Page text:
The abandoned gas-production plant and its land were deeded to the city of Seattle in 1975, the same year Gas Works Park (GWP) opened to the public. The park site consists of 20.5 acres (83,000 m2) of land projecting 400 feet (120 m) into Lake Union with 1,900 feet (580 m) of shoreline. The site is bordered by Northlake Avenue at the north and abuts Lake Union on the east and south. The Wallingford neighborhood sits to the north. Immediately adjacent to the park are remnants of the industrial development of the area. The industrial dominance is rapidly being replaced by retail development. North of North 40th Street the area is predominantly a residential neighborhood.

https://en.wikipedia.org/wiki/Gas_Works_Park
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jaxlongtimer

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Re: 2020 Ranking of U.S Cities by ParkScore Released
« Reply #9 on: May 29, 2020, 07:27:46 PM »
Yes, it was a coal gasification plant that closed in 1956. What they did would be comparable to turning the shipyards into a public park, leaving most of the buildings, cranes, machinery, etc. as artistic elements.

Thanks, Lake.  Your suggestion for the shipyards would take vision, creativity, imagination, commitment to history and more... all sadly lacking with our City leadership.  Now, if you want to invest every last penny you have in a stadium or handing welfare to a billionaire's development project, we are your place.

bl8jaxnative

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Re: 2020 Ranking of U.S Cities by ParkScore Released
« Reply #10 on: May 30, 2020, 10:48:51 AM »
It appears that Jacksonvillle's 35% rating is at or near the lowest level.  Yet, we have the most park land of any city.  I believe this is a result of most of our park acreage concentrated in a few large parks leaving little in neighborhood parks.  I recall that this arrangement was discussed in a prior thread here a few years ago.

JAX has all sorts of parks all over.  A lot of small parks.   

Chekc out the methodology.  They place a high importance on 3 things that fail to capture why  JAX is one fo the best:

a) Within 10 minute walk
b) actual park facilities --> hoops, splash pads, senior centers ( seriously? ), etc.   Having open space w/ a playground gets ya bupkiss.
c) Pure $$$$$$$$ spending.
d) HOA facilities don't count as parks


C is going to give rich cities like NYC and MPLS    Minneapolis has half the population and more than twice the parks budget than JAX.

Cities at the top are also compact.  Cities like Jacksonville and Indianapolis that went through consolidation are largely suburban.  They natually score at the bottom of this metric.

By the other measurements Jacksonville does fairly well.  In fact, take out the hoops + dog parks measurement and they're one of the best in the nation in that category.



Todd_Parker

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Re: 2020 Ranking of U.S Cities by ParkScore Released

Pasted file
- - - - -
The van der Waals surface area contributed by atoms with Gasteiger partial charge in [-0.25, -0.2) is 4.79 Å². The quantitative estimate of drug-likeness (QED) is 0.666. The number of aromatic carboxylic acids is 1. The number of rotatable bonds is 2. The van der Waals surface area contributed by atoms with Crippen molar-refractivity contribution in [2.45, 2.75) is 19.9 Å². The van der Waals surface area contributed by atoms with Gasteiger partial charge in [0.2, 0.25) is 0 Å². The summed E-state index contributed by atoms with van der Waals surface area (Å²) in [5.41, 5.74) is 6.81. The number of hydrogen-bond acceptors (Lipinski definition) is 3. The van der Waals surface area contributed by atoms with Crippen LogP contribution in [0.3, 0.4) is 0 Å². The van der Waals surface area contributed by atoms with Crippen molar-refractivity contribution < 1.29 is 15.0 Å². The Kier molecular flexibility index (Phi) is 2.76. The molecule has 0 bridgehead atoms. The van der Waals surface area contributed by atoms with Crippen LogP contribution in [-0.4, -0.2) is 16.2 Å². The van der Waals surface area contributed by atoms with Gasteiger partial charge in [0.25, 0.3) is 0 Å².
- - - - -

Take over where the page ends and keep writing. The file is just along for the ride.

« Reply #11 on: May 30, 2020, 11:02:55 AM »
Was Jacksonville’s ranking determined before the addition of Curry Lawn Park on the downtown riverfront?

thelakelander

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Re: 2020 Ranking of U.S Cities by ParkScore Released
« Reply #12 on: May 30, 2020, 05:14:15 PM »

Chekc out the methodology.  They place a high importance on 3 things that fail to capture why  JAX is one fo the best:

a) Within 10 minute walk
b) actual park facilities --> hoops, splash pads, senior centers ( seriously? ), etc.   Having open space w/ a playground gets ya bupkiss.
c) Pure $$$$$$$$ spending.

d) HOA facilities don't count as parks

Three of these are pretty important measurements for parks that more people (even if they don't own a car or boat) can actually use. Especially park facilities and the continued maintenance of them. All three are things that should be high priority for Jax to improve upon, regardless of its ranking on this list.



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Florida Power And Light

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Re: 2020 Ranking of U.S Cities by ParkScore Released
« Reply #13 on: May 30, 2020, 08:55:41 PM »
Ha!..... Interesting to see reference to Trust For Public Lands.

Back when Oakleaf ( former Gulfstream land, then eventually held via Trust For Public Lands Will Aberger/ Florida Game and Fish Commission Brannon Chaffee Mitigation Park, a large chunk relinquished to private purchaser, for a short period the new private lands aka “ The Farm”..... destined to define Oakleaf) was envisioned, design chartette one would of thought Oakleaf was to unfold as a Walkable Nirvana, a deep Westside Avondale.

vicupstate

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Re: 2020 Ranking of U.S Cities by ParkScore Released
« Reply #14 on: May 31, 2020, 11:57:38 AM »
JAX has a massive amount of 'acreage' of parks but the vast majority of it is actually 'conservation' land that is not accessible, and does not serve as recreation at all.  The funding is very low and the maintenance shows it.

Having something to actually recreate with is important. There are several 'parks' in Jacksonville that are literally nothing more than a grass lot with some trees. Lake is right that being within walking distance is important.